Error parsing XSLT file: \xslt\FacebookOpenGraph.xslt Mike Waters' blog: 22 August 2011 - What is the motivation to be greener?
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Mike Waters' blog: 22 August 2011 - What is the motivation to be greener?

Date: 22 August 2011

Mike Waters is senior insight & consultancy manager at Arval, the leading vehicle leasing and fleet management company.

Across the UK, the uptake of cleaner, greener vehicles has increased year on year; a trend that shows no signs of slowing. But is this as a result of a change in social attitudes, a renewed focus on costs, or simply better availability of lower emitting vehicles?

Well the reality is that it's probably a combination of all of these things. There is no doubt that our focus on the environment has increased in recent years and there will be drivers who select a vehicle with the specific target of reducing their impact on the environment by as much as possible.

However, there will be groups who place the environment lower down their priority list and are focused on cost. During difficult economic times people are looking for ways to reduce their expenditure. This means using vehicle selection as a means of saving money and luckily, when it comes to running a vehicle, the greenest ones can often be the cheapest to run.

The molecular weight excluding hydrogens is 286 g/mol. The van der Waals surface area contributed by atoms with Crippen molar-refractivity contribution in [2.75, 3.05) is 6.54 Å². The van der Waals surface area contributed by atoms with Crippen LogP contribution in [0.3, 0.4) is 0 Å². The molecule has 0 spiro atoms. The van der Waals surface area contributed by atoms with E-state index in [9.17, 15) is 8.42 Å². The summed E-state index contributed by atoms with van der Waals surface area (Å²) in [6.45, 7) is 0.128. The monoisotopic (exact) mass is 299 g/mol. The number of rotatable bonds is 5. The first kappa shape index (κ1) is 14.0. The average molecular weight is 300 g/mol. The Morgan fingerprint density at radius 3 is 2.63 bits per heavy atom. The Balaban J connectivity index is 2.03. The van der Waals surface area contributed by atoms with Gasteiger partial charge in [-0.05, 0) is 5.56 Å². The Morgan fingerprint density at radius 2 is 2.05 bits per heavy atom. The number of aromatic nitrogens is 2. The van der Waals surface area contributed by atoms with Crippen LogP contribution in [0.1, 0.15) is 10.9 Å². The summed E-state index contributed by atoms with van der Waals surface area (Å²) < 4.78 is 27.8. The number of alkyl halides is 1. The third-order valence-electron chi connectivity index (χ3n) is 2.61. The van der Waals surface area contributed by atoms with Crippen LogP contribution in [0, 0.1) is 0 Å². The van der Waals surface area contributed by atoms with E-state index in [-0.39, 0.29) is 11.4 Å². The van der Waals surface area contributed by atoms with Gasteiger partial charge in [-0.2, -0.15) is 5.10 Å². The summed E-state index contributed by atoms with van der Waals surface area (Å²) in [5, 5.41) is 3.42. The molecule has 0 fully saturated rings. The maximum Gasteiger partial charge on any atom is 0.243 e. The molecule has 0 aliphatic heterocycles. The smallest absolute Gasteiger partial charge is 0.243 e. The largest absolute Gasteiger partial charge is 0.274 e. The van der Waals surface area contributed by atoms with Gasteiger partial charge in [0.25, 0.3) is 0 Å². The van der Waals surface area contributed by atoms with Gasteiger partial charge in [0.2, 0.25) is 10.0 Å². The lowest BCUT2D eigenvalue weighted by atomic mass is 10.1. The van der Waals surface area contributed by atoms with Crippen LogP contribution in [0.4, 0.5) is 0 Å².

It is also fair to say that the manufacturers have had a massive impact on the uptake of more efficient vehicles. People will purchase the vehicles that the manufacturers put in front of them and the car companies have done a great job of producing more efficient vehicles without compromising on style, comfort and in many cases performance.

Aided by a CO2 focused regulatory framework from the EU average new car emissions fell by 3.5% in 2010 and have declined by more than 20% since 2000. This is due to a raft of lower emitting but practical vehicles moving into the marketplace.

The takeup of greener vehicles even varies geographically: research from the Society of Motor Manufacturers and Traders (SMMT) into the 31 million cars currently registered on UK roads shows significant variances. Chesterfield tops the charts with 29% of cars on the road emitting less than 140g/km CO2 while Plymouth comes out worst with just 19% achieving the same level of output.

Regardless of the motivation, it seems that for the majority of drivers there is at least one good reason to switch to a more efficient vehicle. For other there will be several good reasons and because of that, expect emissions to continue to fall.

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